The Power of Pots and Pans

Picture above: The political power of the frying pan has never been greater (photo © Marcelo Vildosola Garrigo).


Last night the government of Prime Minister Albin Kurti was forced to resign, making it the first government in Europe to be toppled by Coronavirus - aided by saucepans. The protest of the angry citizens of Kosovo was expressed by the noisy clamour of pots and pans banged on balconies. We take a look at how kitchenware has been deployed to deter locusts and topple governments.

Residents of the Kosovan capital Prishtine have been taking to their balconies and banging pots and pans, just as people have been doing in India. But while in India the cacophony is a noisy vote of thanks to the country’s hard-pressed health workers, in Kosovo the din is a sign of protest. It has symbolized public resentment of a government which is widely believed to have mishandled the Coronavirus outbreak.

Last night the government of Prime Minister Albin Kurti was forced to resign, making it the first government in Europe to be toppled by Coronavirus. Although there is no evidence that the country’s president, Hashim Thaci, ever took to his balcony with pots and pans, it was very clear from the President’s comments earlier this week that he fully sided with the aggrieved citizens.

The use of kitchenware to create a racket is a technique that has been deployed ever since the invention of the frying pan. In the Russian Empire, and more widely, the banging of pots and pans was seen as an effective way of driving away a swarm of locusts. When a British ship captain, Edmund Spencer, arrived in Odessa around 1850, he recorded:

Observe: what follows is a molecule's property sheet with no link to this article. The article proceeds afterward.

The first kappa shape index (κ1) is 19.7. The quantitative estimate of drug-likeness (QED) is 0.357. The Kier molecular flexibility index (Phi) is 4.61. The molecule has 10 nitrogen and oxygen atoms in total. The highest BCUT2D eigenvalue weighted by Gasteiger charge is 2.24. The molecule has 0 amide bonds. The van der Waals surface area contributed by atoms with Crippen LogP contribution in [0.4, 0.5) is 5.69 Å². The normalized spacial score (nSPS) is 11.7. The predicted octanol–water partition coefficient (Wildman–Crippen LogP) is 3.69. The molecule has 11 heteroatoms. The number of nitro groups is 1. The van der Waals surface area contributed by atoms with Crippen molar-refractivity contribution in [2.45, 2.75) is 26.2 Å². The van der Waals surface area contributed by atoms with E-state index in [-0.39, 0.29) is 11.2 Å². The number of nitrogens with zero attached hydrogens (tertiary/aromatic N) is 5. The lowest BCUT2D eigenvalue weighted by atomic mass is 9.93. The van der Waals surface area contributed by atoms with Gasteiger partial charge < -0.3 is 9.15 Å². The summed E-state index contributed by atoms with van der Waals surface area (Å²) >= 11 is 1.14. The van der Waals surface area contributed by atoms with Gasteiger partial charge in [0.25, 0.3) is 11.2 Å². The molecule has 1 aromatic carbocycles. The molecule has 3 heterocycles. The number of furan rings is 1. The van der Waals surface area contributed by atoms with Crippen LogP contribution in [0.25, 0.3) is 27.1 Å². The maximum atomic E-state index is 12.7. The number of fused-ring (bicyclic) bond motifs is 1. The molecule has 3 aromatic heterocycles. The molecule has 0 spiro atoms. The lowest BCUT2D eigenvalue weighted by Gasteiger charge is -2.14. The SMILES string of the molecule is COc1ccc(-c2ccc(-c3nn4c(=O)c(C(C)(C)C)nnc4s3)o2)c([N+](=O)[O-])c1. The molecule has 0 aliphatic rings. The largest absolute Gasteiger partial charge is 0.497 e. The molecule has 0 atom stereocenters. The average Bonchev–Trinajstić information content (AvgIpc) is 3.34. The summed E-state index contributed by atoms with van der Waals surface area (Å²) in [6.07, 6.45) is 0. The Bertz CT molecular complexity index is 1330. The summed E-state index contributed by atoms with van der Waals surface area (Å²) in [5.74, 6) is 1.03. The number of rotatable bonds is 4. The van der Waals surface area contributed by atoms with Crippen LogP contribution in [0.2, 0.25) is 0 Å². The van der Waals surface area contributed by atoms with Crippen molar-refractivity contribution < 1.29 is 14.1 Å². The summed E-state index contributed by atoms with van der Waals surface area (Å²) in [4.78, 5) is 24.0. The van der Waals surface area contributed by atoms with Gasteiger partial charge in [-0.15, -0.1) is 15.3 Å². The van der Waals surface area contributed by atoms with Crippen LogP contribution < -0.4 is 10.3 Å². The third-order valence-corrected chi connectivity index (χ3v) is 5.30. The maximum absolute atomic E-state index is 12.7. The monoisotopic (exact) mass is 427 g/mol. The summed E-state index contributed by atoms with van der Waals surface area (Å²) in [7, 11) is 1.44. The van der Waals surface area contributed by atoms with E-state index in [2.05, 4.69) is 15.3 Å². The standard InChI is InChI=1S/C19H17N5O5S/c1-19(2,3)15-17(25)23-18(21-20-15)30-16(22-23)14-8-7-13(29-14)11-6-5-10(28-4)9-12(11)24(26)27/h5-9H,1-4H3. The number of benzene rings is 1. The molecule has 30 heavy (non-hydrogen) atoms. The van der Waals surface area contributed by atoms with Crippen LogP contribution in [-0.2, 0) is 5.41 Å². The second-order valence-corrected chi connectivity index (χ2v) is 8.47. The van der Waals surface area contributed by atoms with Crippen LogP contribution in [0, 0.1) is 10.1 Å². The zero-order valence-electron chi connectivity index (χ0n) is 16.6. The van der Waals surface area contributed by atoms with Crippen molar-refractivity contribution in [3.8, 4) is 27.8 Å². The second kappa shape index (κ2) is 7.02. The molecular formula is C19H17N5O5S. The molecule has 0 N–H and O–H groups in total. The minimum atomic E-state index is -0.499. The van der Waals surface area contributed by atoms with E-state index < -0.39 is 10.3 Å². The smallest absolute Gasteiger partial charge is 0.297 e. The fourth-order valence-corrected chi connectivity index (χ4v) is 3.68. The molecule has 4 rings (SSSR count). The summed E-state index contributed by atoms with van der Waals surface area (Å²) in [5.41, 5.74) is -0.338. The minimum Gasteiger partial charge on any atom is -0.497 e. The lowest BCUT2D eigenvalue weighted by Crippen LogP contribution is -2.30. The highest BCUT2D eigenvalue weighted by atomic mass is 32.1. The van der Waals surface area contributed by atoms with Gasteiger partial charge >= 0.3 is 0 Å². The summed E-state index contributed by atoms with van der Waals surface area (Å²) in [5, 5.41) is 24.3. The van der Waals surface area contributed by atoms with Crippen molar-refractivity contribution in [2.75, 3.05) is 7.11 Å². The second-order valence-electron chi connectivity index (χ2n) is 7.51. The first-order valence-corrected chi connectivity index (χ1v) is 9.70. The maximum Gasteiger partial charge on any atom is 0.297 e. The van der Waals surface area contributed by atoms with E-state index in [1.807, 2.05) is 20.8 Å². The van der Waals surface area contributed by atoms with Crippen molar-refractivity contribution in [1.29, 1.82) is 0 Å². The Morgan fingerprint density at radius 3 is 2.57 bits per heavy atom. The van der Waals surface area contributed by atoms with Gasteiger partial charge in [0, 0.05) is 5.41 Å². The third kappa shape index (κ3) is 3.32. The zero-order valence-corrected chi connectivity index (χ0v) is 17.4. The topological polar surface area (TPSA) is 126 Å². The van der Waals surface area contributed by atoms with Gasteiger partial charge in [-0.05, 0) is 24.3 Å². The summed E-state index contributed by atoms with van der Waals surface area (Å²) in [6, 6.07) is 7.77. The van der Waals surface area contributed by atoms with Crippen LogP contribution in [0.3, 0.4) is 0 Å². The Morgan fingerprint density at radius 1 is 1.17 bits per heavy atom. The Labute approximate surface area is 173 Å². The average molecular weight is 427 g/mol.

“On our arrival, we found a fearful battle raging between the inhabitants and the ruthless enemies of vegetation. Every noisy weapon, from a pistol to a mortar, from a kettle-drum to a tin casserole, was rattling like thunder in the hands of the horrified citizens, for the purpose of defending their little domains, while the locusts fought quite as bravely to obtain possession of the luxuriant meal promised by the gardens and neat little shrubberies.”

The popular deployment of pots and pans as a communal vote of thanks, as we have seen in India over the past days, seems to be exceptional. Generally, it’s a din that signals discontent. And Icelanders were certainly fed up during the financial crisis that started with the near-collapse of the country’s three major banks in late 2008. They too took to their casserole dishes and the 2009 protests were dubbed Búsáhaldabyltingin – “the kitchenware revolution”.

There were certainly plenty of pots and pans protests in 19th-century France, but it is in South America that the cacerolazo – as it’s known in Spanish – has become a sophisticated political art form. From Argentina to Venezuela, pots and pans have been deployed in noisy choirs of protest against monetary policy, power cuts and political corruption. And last week we saw the balcony protests across Spain, timed to coincide with a TV address by King Felipe VI, as citizens deployed their pots and pans to great effect. Spaniards are particularly aggrieved that their royal family has been taking large kickbacks from Saudi Arabia – funds which, not unreasonably, the Spanish public believe should be given to their hard-pressured health service.

Never underestimate the power of the saucepan or frying pan.

Nicky Gardner and Susanne Kries
(editors, hidden europe magazine)

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